Tag:lockout
Posted on: July 25, 2011 4:12 pm
 

NFL: London game 'moves forward as planned'

Posted by Will Brinson



Amid the champagne-popping of the settlement between the NFL and the NFLPA, there are still some issues to be concerned about. Like the good football fans of London, who were nervously eyeing the August 1 deadline to get a new deal in place (otherwise the game would be canceled).

So we checked on it for them, and NFL spokesperson Brian McCarthy told CBSSports.com that the London game, featuring the Chicago Bears and Tampa Buccaneers, "moves forward as planned."

That's not tremendously surprising, because it seemed like a logical move for the NFL, given the timing of the deal that got done, the revenue that it brings in and the global growth of the game that the game offers.

But because the timing of the deadline for the game to take place and the possibility that a deal might not be "done" done until August 4, there was still some uncertainty surrounding the London game.

But just like with the rest of the 2011 NFL season, that's no longer a concern.

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Posted on: July 25, 2011 3:06 pm
Edited on: July 25, 2011 3:35 pm
 

Labor peace won by strength of resolve

Posted by Josh Katzowitz

How about this sight for those who were desperate for football to be over? NFLPA executive director DeMaurice Smith and NFL commissioner Roger Goodell standing shoulder to shoulder in front of the podium outside the NFLPA headquarters on Monday.

Smith said some nice things about Goodell, and Goodell was about to say some nice things about Smith. And after Smith introduced Goodell to the assembled media, the two shook hands and smiled. It was a beautiful sight.

Four months earlier, Goodell and Smith stood near each other in Washington and gave separate pressers, and we didn’t know when we’d have football again. But all that’s forgiven now (though not necessarily forgotten). We have football -- 10 years of labor peace -- and after a summer of misery, we finally have a payoff.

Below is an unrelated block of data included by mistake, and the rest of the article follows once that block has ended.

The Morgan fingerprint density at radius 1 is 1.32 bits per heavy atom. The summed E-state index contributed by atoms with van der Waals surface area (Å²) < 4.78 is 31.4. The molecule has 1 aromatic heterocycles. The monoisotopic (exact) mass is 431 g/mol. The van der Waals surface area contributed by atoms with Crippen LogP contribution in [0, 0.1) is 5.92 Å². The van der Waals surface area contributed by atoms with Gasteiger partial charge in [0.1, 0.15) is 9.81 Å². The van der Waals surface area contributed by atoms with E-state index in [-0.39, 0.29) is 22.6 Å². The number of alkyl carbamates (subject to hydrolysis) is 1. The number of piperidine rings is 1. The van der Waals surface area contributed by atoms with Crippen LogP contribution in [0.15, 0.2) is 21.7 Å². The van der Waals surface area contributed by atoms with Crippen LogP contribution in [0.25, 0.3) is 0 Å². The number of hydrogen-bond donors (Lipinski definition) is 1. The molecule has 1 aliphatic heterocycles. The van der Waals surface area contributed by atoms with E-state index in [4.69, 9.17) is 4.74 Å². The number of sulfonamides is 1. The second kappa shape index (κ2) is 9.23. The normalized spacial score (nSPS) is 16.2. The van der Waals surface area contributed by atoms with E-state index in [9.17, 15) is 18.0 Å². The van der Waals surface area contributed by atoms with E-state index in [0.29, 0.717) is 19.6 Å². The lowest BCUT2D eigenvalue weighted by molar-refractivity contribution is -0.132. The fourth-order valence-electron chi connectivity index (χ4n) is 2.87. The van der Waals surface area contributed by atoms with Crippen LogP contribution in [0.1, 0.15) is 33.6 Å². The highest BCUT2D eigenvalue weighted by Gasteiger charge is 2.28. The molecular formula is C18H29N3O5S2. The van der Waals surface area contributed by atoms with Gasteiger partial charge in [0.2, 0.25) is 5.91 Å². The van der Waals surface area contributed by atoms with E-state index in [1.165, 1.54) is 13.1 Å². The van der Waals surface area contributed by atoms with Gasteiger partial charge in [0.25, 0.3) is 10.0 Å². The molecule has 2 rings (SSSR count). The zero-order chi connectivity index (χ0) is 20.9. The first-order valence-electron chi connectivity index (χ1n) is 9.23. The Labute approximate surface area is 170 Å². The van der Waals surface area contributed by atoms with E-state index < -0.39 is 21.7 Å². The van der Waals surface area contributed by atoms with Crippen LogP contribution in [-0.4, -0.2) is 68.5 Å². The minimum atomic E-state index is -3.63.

“Football is back, and that’s great news,” Goodell said. “Having a 10-year agreement is extraordinary. Everybody worked hard, everybody had a passion. This agreement is going to make our game better.”

And if you’ve paid attention at all in the past few months, you know those are sweet words. But it wasn’t an easy process. We got to watch how the sausage is made, and it was not a pleasant experience.

NFL Labor

All along, we heard people talk about how the relationship between former commissioner Paul Tagliabue and the late union leader Gene Upshaw made the game strong and, for the most part, kept the labor peace while they were in charge of their respective sides. We wondered about the relationship between Smith and Goodell and whether it was strong enough to hold. We wondered if Smith was in over his head. We wondered how unified the players really were. We wondered if the NFL owners were content to blow up the game just to show the players that they were the bosses.

Goodell and Smith wouldn’t let that happen, though. Their relationship apparently is strong enough to keep the two sides from spinning away from each other into lockout infinity.